Korbelak: Juno Beach Park is popular for a fun, relaxing day in the sun along the shore. It offers 300 feet of guarded beach along the Atlantic Ocean. Surfing, paddle boarding (as seen in the photo) and fishing are permitted outside the guarded swimming areas. The Juno Beach Pier extends 990 feet and includes a bait shop with a snack bar. The park also includes single-table picnic shelters, restrooms and outdoor showers. There are also no parking or entrance fees.
In the summer, between 800 and 1,000 people visit this popular beach daily. In fiscal year 2018, the beach had 482,115 visitors. The pier averages 110,000 visitors per year.
P&R: The photo that is on the cover of this issue had 1,136 likes on Facebook at the voting deadline for the 2019 Park and Recreation Month Cover Contest. Can you tell me a little bit about how the community rallied to make this happen?
Korbelak: Juno Beach Park, the Juno Beach Pier and Loggerhead Marinelife Center are some of the most treasured destinations among locals and visitors in northern Palm Beach County. Both of our organizations have a huge social media following that strongly supports our conservation efforts.
Once the photo album went up, the contest image was shared with local municipalities, partner agencies, park patrons, employees and even the media. They embraced the opportunity to share their love of the park by participating in the contest and sharing with their friends. The photo not only received an overwhelming number of likes and hearts, but it also quickly became an online community where participants reminisced and shared stories about their park and the impact it has had in their lives.
P&R: Why did you choose to submit this photo?
Korbelak: One of the main reasons visitors come to Palm Beach County is to enjoy the beach, and Juno Beach Park is one of the local favorites. Enjoying the water and fishing are two of the most popular leisure activities in South Florida, and this photo captured the moment. Although not visible in the photo, Palm Beach County’s United States Lifesaving Association (USLA)-certified Ocean Rescue staff works to reduce the incidence of death and injury at all beaches through public education, adhering to national lifeguard standards, ongoing training programs and promotion of high levels of lifeguard readiness.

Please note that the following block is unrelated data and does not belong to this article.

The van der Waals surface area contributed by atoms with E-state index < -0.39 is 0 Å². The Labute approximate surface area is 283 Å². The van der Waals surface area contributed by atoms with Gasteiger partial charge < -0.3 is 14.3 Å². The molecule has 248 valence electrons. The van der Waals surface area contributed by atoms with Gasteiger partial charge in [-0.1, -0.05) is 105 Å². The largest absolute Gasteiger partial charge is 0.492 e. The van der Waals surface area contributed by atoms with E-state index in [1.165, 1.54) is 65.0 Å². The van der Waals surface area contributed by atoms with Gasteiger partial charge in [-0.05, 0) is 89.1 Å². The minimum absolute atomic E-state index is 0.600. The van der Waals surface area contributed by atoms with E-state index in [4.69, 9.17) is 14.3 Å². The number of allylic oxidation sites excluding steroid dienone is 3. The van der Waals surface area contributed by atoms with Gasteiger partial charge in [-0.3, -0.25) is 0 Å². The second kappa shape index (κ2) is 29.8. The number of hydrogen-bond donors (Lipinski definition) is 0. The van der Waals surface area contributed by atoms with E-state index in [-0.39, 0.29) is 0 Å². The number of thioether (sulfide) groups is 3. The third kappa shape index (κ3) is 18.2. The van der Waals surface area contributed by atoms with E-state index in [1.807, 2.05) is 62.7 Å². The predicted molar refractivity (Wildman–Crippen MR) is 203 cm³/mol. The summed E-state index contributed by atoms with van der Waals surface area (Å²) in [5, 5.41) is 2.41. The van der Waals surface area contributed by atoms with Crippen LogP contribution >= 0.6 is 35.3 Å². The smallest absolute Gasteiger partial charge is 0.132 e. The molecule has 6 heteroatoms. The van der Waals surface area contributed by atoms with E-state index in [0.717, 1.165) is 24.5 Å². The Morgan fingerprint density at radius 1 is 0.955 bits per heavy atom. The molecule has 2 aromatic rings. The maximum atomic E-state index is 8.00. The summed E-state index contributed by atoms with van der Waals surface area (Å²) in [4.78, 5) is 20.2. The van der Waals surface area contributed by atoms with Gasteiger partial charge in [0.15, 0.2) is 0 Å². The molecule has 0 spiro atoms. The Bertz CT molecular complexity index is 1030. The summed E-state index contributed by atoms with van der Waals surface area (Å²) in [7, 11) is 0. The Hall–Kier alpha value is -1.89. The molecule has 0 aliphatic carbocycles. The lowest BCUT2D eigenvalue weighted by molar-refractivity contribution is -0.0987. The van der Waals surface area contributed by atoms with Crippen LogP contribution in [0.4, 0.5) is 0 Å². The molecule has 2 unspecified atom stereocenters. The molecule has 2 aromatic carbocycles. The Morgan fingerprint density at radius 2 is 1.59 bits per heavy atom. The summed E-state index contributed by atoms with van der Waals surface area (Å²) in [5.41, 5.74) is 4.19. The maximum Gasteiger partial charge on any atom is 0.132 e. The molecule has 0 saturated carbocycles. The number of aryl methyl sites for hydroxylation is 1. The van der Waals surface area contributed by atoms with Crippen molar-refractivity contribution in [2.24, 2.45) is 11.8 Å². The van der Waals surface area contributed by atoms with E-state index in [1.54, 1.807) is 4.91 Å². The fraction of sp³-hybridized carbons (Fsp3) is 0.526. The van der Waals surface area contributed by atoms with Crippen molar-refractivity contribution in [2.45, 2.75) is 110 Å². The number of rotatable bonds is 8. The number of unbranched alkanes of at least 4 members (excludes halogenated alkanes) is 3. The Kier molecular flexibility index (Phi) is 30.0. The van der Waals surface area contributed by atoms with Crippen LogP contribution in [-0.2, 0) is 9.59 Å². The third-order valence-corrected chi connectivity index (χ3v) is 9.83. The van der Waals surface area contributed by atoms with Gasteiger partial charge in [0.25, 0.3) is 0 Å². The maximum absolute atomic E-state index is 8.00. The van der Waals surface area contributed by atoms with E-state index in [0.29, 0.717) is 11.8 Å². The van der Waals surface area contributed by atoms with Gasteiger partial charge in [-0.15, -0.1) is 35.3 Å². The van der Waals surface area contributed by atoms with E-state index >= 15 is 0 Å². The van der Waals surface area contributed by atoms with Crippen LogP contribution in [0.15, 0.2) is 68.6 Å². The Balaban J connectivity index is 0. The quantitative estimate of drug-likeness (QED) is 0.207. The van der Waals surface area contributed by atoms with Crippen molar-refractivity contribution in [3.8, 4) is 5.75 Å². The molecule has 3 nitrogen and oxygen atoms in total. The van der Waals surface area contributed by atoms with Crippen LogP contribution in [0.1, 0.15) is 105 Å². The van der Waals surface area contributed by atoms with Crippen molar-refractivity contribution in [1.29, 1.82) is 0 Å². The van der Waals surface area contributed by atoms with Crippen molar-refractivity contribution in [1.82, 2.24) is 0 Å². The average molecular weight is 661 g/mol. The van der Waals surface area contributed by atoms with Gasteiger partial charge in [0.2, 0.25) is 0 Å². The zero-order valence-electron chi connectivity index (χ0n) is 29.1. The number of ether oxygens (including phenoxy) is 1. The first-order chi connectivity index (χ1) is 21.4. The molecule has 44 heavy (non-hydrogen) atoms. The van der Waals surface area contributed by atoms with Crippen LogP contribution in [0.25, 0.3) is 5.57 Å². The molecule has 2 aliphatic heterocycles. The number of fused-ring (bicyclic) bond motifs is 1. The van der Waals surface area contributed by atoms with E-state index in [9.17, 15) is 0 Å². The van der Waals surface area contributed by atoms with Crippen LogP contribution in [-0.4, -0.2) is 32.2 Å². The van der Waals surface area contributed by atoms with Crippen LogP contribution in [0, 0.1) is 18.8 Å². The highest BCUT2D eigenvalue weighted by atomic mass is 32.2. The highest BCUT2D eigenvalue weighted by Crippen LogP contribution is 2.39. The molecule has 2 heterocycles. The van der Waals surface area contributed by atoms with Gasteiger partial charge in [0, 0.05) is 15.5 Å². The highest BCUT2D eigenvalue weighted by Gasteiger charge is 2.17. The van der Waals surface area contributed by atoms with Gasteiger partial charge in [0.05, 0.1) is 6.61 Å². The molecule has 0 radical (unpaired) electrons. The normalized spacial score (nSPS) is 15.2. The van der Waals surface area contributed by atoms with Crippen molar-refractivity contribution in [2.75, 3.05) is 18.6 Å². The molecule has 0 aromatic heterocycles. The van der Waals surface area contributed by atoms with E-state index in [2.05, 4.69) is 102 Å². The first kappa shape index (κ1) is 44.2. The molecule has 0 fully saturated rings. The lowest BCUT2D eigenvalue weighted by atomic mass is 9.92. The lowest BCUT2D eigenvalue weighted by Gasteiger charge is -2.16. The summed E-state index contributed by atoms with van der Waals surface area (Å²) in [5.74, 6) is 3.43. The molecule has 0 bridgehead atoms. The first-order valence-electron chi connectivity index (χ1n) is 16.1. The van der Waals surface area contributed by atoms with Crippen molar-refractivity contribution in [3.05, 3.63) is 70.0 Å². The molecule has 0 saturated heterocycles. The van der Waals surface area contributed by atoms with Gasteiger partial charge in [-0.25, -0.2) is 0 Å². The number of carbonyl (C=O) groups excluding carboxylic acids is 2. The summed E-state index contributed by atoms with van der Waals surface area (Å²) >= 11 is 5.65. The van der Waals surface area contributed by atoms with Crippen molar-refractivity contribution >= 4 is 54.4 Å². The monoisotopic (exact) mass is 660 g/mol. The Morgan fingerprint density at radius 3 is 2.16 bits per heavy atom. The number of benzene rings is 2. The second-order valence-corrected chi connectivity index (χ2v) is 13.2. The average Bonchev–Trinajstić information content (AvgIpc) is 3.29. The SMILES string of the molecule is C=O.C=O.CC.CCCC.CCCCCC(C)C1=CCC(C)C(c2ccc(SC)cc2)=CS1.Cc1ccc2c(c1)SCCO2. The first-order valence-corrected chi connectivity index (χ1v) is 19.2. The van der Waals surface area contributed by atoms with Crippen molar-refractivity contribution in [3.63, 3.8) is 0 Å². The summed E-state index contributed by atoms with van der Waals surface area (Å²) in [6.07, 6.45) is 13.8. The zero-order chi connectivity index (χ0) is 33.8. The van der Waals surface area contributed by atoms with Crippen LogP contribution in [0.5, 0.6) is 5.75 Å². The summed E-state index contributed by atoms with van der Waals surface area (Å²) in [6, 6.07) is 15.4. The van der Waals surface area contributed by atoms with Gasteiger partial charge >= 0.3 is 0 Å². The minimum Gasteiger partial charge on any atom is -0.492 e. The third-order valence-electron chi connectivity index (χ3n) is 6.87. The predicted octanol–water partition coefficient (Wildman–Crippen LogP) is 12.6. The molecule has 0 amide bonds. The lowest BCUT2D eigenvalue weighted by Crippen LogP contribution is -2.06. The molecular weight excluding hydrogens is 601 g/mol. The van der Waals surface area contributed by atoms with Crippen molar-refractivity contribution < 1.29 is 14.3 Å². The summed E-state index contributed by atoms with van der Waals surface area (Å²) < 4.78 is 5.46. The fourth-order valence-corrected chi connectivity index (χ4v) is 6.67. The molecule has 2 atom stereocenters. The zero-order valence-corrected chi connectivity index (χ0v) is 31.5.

At Juno Beach Park, the staff is challenged with safely balancing beach, pier and ocean usage among swimmers, surfers, people fishing and families wishing to enjoy the beach. This balance ensures that all these groups have some time to enjoy the park and the wonderful natural resources it encompasses.
P&R: How does it feel to know your beloved park is featured on the cover? What does that mean for Palm Beach County Parks and Recreation Department and the entire community?
Korbelak: We are thrilled the Juno Beach Park and Juno Beach Pier are featured on the cover of Parks & Recreation magazine. This park is an awesome example of a free opportunity for public access to enjoy the Florida coastline, dune ecology and water recreation. Our team takes great pride in maintaining this park and providing public safety ocean rescue services to visitors. With more than 5.4 million visits to all our beach parks last year, it’s clear the public loves our parks as much as we do. The opportunity to share, through this image, the important balance of public access, environmental stewardship and outdoor recreation is invaluable.
P&R: And, since it’s July, what kinds of things does the Palm Beach County Parks and Recreation Department have lined up for Park and Recreation Month?
Korbelak: In addition to winning the cover contest, the Palm Beach County Parks and Recreation Department is also very excited to introduce our new mascot during Park and Recreation Month! The mascot, a friendly squirrel, named Oakly, will be making appearances at summer camps and a variety of events for the first time throughout the month to help participants get their Game On!
As for Gibson, we’d say he’s been successful in his goal of raising awareness about Palm Beach County Parks and Recreation Department’s offerings through photos.
To learn more about how you can get involved with Park and Recreation Month and promote the widespread benefits of local parks and recreation to your community, visit www.nrpa.org/july.
Cort Jones is NRPA’s Communications Manager.